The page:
STATE OF TENNESSEE TENNESSEE COMMISSION ON CHILDREN AND YOUTH Andrew Johnson Tower, Ninth Floor 710 James Robertson Parkway Nashville, Tennessee 37243-0800 (615) 741-2633 (FAX) 741-5956 1-800-264-0904 TO: FROM: DATE: RE: Members of the Tennessee General Assembly and Other Readers Linda O’Neal, Executive Director January 28, 2011 Resource Mapping 2010 Report Revised As required by TCA 3703-116, on April 15, 2010, the Tennessee Commission on Children and Youth transmitted the first Resource Mapping Report to the General Assembly. We have continued to review and discuss the resource mapping information with a variety of stakeholders across Tennessee. There has been great interest in this report and the information it reveals. As a result of the diligence and persistence of Melissa Staley, TCCY resource mapping director, in January 2011, we discovered there was a major omission from the report. The Department of Education was extremely diligent in reporting its expenditures for the many programs and services it provides to Tennessee schools and Tennessee children. In fact, it provided the highest level of detail in reporting expenditures of any department. However, in the focus on programs and services, submission of the most substantial part of DOE expenditures, and indeed the most substantial overall expenditure Tennessee makes for children, funds for the Basic Education Program (BEP), were not submitted. BEP funds in FY 2007 and FY 2008 were more than $3 billion each year. Upon discovering this omission, the Department of Education immediately submitted the BEP expenditure data, and TCCY staff revised the 2010 Report to include the information. The inclusion of BEP dollars results in changes in many of the charts and graphs that are now included in this report. To the best of our knowledge, the Resource Mapping 2010 Report Revised now includes all state and federal expenditures for children in the Tennessee state budget. Collection of such a massive amount of data continues to be a very challenging process. We are grateful for the collaborative support from staff in the 25 state agencies that submit data for these reports. Data submission for the 2011 report is well underway. We look forward to providing a report in April 2011 that includes expenditures for FY 2009 and FY2010. We continue to stand ready to answer questions and appreciate feedback regarding ways we can improve this report. STATE OF TENNESSEE TENNESSEE COMMISSION ON CHILDREN AND YOUTH Andrew Johnson Tower, Ninth Floor 710 James Robertson Parkway Nashville, Tennessee 37243-0800 (615) 741-2633 (FAX) 741-5956 1-800-264-0904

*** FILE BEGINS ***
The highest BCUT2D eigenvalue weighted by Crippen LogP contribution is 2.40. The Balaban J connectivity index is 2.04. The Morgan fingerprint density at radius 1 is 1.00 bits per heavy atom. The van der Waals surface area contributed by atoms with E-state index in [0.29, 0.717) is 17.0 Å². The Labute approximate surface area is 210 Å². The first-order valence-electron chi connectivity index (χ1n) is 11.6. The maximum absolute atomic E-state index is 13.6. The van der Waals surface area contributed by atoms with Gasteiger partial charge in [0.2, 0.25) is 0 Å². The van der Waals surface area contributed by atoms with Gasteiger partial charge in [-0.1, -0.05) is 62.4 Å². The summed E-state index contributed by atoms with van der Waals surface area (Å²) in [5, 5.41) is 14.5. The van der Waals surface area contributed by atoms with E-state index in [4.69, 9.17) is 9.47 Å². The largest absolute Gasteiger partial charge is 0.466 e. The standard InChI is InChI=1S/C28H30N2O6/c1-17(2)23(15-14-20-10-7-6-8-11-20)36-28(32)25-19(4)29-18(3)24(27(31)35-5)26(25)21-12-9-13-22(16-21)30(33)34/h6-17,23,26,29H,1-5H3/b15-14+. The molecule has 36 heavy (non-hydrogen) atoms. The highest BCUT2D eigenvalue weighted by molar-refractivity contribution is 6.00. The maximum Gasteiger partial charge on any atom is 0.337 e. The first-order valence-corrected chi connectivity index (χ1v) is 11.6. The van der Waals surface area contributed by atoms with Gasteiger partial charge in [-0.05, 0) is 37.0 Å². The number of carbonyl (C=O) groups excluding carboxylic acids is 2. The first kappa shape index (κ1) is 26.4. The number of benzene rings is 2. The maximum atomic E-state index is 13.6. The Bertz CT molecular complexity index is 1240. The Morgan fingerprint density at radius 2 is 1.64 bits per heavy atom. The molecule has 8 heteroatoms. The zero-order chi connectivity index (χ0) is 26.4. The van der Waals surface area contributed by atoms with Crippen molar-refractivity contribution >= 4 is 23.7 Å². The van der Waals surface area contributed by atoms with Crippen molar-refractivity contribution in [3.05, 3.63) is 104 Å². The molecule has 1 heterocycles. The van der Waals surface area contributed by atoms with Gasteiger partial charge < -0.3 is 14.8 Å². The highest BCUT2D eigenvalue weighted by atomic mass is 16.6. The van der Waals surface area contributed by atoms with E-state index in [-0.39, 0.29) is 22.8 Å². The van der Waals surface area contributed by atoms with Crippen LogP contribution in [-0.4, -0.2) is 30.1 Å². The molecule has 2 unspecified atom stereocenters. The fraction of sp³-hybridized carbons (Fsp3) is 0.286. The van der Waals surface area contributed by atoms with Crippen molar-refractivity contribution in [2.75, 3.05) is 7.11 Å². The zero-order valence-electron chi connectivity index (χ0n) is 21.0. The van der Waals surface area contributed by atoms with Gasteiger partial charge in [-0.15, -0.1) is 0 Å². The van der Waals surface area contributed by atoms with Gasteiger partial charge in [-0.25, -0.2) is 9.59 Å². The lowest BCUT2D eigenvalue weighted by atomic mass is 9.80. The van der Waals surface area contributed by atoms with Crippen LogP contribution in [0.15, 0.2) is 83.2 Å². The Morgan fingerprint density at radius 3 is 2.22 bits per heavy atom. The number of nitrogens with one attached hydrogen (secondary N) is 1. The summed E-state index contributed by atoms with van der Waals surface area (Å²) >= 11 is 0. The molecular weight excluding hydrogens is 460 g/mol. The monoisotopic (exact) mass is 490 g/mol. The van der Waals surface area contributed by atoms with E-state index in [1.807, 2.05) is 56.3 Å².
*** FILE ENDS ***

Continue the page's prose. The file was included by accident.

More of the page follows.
Global climate change will have a strong impact on development in coming decades. The absence of strong global action to reduce greenhouse gas emissions will hinder future development; conversely, smart climate policies can drive cleaner growth, resulting in a range of economic and social benefits. Through the Global Climate Change Initiative (GCCI) and other climate-related USG programs, the United States will integrate climate change considerations into relevant foreign assistance through the full range of bilateral, multilateral, and private mechanisms to foster low-carbon growth, promote sustainable and resilient societies, and reduce emissions from deforestation and land degradation. The Administration is working to make our climate financing efficient, effective, and innovative, based on country-owned plans, and focused on achieving measurable results. As part of President Obama’s commitments in Copenhagen, we are working together with our partners to provide “fast start” climate finance approaching $30 billion during the period 2010-2012 to help meet the adaptation and mitigation needs of developing countries, including deploying clean energy technologies. To this end we will use the full range of mechanisms – bilateral, multilateral and private – to invest strategically in building lasting resilience to unavoidable climate impacts; reduce emissions from deforestation and land degradation; and, support low-carbon development strategies and the transition to a sustainable, clean energy economy. Investing in Clean Energy: Clean energy programs reduce greenhouse gas emissions from energy generation and energy use by accelerating the deployment of clean energy technologies, policies, and practices. The U.S. will deliver much of its assistance for clean energy deployment through multilateral trust funds that take advantage of existing large-scale greenhouse gas reduction opportunities and establish investment channels for and leverage of the larger private sector financing as demand for cleaner solutions increases. Bilateral efforts complement multilateral investments by helping to shape policy and regulatory environments that can ensure long-term sustainability. In its FY 2011 Budget, the Administration focused on four areas, including energy sector reforms that are preconditions for sustainable clean energy development, energy efficiency, low carbon energy, and clean transport. Promoting Sustainable Landscapes: To help countries that put forward ambitious programs to reduce greenhouse gas emissions from deforestation and forest degradation (REDD+), the United States announced it would dedicate $1 billion over 2010-2012 as part of the U.S. contribution towards the “fast start financing” reflected in the Copenhagen Accord. The U.S. commitment recognizes the crucial role of REDD+ to reduce emissions as part of Sustainable Landscapes programs that include forests and land use. The United States supports REDD+ activities because they offer cost-effective ways to reduce global greenhouse gas emissions while providing other sustainable development benefits. The Administration’s strategy document, “Strategic Choice for United States Fast Start Financing for REDD+,” will guide the implementation of efforts of U.S. agencies. Supporting Climate Change Resilience and Adaptation: Helping low-income countries reduce their vulnerability to climate change impacts will reduce the social, environmental, and economic...